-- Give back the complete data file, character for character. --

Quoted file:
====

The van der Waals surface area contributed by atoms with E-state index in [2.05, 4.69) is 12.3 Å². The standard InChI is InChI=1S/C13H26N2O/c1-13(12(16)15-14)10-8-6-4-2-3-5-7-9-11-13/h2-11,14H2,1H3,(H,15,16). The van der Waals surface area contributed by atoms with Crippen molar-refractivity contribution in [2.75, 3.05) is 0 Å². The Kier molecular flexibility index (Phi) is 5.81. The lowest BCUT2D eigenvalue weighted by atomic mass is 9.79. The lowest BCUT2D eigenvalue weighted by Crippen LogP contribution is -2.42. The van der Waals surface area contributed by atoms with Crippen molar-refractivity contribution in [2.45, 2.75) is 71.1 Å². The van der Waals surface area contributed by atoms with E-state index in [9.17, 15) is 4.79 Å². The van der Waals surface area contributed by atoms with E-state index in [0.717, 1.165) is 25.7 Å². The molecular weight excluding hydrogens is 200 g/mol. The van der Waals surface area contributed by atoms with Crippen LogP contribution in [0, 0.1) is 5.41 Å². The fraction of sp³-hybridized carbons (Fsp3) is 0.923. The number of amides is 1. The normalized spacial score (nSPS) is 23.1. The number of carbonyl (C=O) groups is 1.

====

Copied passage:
The van der Waals surface area contributed by atoms with E-state index in [2.05, 4.69) is 12.3 Å². The standard InChI is InChI=1S/C13H26N2O/c1-13(12(16)15-14)10-8-6-4-2-3-5-7-9-11-13/h2-11,14H2,1H3,(H,15,16). The van der Waals surface area contributed by atoms with Crippen molar-refractivity contribution in [2.75, 3.05) is 0 Å². The Kier molecular flexibility index (Phi) is 5.81. The lowest BCUT2D eigenvalue weighted by atomic mass is 9.79. The lowest BCUT2D eigenvalue weighted by Crippen LogP contribution is -2.42. The van der Waals surface area contributed by atoms with Crippen molar-refractivity contribution in [2.45, 2.75) is 71.1 Å². The van der Waals surface area contributed by atoms with E-state index in [9.17, 15) is 4.79 Å². The van der Waals surface area contributed by atoms with E-state index in [0.717, 1.165) is 25.7 Å². The molecular weight excluding hydrogens is 200 g/mol. The van der Waals surface area contributed by atoms with Crippen LogP contribution in [0, 0.1) is 5.41 Å². The fraction of sp³-hybridized carbons (Fsp3) is 0.923. The number of amides is 1. The normalized spacial score (nSPS) is 23.1. The number of carbonyl (C=O) groups is 1.